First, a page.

December 5, 1932
STEINBERG ET AL.
Appeal from the District Court of the United States for the Southern District of New York.
Before L. HAND, SWAN, and CHASE, Circuit Judges.
The only point of consequence is whether section 215 of the Criminal Code (18 USCA § 338) covers the case of a letter posted by the accused in Canada, and received by the addressee in the United States. We regard this as concluded by Salinger v. Loisel, 265 U.S. 224, 44 S. Ct. 519, 68 L. Ed. 989, where it was held that the accused might be indicted and tried at the place where the letter was received. The amendment of 1909 (35 Stat. 1130 [18 USCA § 338]) created another crime; that of causing a letter to be delivered to a person within the United States by means of its mails. The section, in some aspects anyway, includes letters posted outside the United States, since it expressly makes it a crime to "take or receive any such" from the mails, though so posted.In the light of this, it would be extravagant to suppose that the immediately following general language, creating the crime of "causing" the letter to be delivered, was more limited. It is apparent that the two were intended to be complementary. "Such" refers to a letter used in execution of the scheme. It has long been a commonplace of criminal liability that a person may be charged in the place where the evil results, though he is beyond the jurisdiction when he starts the train of events of which that evil is the fruit. Strassheim v. Daily, 221 U.S. 280, 284, 285, 31 S. Ct. 558, 55 L. Ed. 735; Lamar v. U.S., 240 U.S. 60, 64, 65, 66, 36 S. Ct. 255, 60 L. Ed. 526; Ford v. U.S., 273 U.S. 593, 620, 621, 47 S. Ct. 531, 71 L. Ed. 793. The constitutional question is frivolous.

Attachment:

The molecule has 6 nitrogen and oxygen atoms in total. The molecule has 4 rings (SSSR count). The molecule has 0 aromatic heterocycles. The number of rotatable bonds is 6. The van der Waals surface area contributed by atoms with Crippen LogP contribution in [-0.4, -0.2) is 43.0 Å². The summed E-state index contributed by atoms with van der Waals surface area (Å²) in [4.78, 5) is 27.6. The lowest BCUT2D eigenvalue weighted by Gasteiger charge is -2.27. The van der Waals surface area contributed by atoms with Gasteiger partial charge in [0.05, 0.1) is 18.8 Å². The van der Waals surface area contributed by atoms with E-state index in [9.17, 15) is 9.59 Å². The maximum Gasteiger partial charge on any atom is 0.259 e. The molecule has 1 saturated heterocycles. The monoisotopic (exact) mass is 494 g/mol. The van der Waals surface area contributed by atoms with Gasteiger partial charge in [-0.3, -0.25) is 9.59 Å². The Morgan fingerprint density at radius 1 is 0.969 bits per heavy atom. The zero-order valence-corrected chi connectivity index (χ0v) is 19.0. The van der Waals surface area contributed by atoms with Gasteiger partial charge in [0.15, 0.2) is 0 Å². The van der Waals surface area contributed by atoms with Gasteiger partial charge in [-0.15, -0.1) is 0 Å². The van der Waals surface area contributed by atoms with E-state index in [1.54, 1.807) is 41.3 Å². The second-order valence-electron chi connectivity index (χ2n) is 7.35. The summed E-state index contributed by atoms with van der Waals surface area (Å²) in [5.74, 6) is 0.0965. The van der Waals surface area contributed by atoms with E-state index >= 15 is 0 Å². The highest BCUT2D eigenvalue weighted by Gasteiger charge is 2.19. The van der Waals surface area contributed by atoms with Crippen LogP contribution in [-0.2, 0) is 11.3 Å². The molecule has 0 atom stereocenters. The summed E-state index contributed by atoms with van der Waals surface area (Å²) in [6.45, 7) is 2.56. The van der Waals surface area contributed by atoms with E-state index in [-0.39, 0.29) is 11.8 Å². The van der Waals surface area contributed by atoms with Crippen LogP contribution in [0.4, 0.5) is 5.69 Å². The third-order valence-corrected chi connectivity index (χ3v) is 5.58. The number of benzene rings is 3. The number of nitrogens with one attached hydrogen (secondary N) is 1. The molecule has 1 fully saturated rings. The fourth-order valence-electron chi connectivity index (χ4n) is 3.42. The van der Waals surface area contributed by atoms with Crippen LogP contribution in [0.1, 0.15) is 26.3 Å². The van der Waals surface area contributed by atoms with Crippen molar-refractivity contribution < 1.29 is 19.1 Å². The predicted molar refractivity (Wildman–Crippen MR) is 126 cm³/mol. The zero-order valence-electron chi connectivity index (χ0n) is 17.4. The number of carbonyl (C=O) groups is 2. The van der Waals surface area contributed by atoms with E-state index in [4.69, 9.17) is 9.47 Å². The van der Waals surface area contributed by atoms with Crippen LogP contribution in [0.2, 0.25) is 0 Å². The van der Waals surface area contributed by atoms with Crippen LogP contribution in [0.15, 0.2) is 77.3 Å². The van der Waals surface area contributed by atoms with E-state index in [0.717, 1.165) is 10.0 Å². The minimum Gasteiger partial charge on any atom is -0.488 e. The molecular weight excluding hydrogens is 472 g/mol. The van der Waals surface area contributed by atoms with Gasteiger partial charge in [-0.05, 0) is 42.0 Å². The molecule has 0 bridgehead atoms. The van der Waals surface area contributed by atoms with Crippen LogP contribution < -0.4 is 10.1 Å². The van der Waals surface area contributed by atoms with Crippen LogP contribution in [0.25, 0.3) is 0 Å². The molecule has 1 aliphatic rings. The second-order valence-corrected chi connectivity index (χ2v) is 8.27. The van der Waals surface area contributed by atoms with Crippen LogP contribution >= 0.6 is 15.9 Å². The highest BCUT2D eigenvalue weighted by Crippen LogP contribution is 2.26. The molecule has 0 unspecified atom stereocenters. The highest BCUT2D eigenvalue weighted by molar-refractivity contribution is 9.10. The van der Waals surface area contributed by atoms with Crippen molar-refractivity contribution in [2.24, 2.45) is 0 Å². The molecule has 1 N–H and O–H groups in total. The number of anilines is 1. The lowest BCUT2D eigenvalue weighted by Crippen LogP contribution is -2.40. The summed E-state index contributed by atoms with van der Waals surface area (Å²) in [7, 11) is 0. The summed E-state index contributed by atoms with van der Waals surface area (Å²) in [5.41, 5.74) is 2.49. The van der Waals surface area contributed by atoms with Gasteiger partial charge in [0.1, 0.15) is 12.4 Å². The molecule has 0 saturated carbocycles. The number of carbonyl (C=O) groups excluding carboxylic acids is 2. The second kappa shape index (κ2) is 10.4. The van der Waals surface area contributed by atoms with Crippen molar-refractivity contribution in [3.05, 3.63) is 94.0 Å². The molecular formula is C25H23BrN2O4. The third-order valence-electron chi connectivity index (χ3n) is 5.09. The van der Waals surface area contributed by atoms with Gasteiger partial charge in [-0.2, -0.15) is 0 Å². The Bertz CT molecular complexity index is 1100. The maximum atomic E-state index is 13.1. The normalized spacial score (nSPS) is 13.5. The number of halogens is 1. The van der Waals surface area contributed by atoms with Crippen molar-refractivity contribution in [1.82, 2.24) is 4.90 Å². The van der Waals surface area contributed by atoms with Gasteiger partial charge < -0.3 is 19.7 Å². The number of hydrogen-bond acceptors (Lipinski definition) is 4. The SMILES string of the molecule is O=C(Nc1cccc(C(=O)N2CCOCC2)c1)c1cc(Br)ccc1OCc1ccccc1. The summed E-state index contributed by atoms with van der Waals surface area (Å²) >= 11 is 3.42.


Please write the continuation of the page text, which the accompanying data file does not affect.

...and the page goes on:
There is a suggestion that the evidence was not sufficient to support a verdict; but the point was not argued, nor does the brief discuss it so as to present it in intelligible form. Nothing else needs discussion.
We note that the defendant was sentenced to double the maximum punishment, through the device of treating the posting of two letters as separate crimes. We have often deprecated this practice; we do so again. But, as we have no power to intervene, we can go no further.
© 1998 VersusLaw Inc.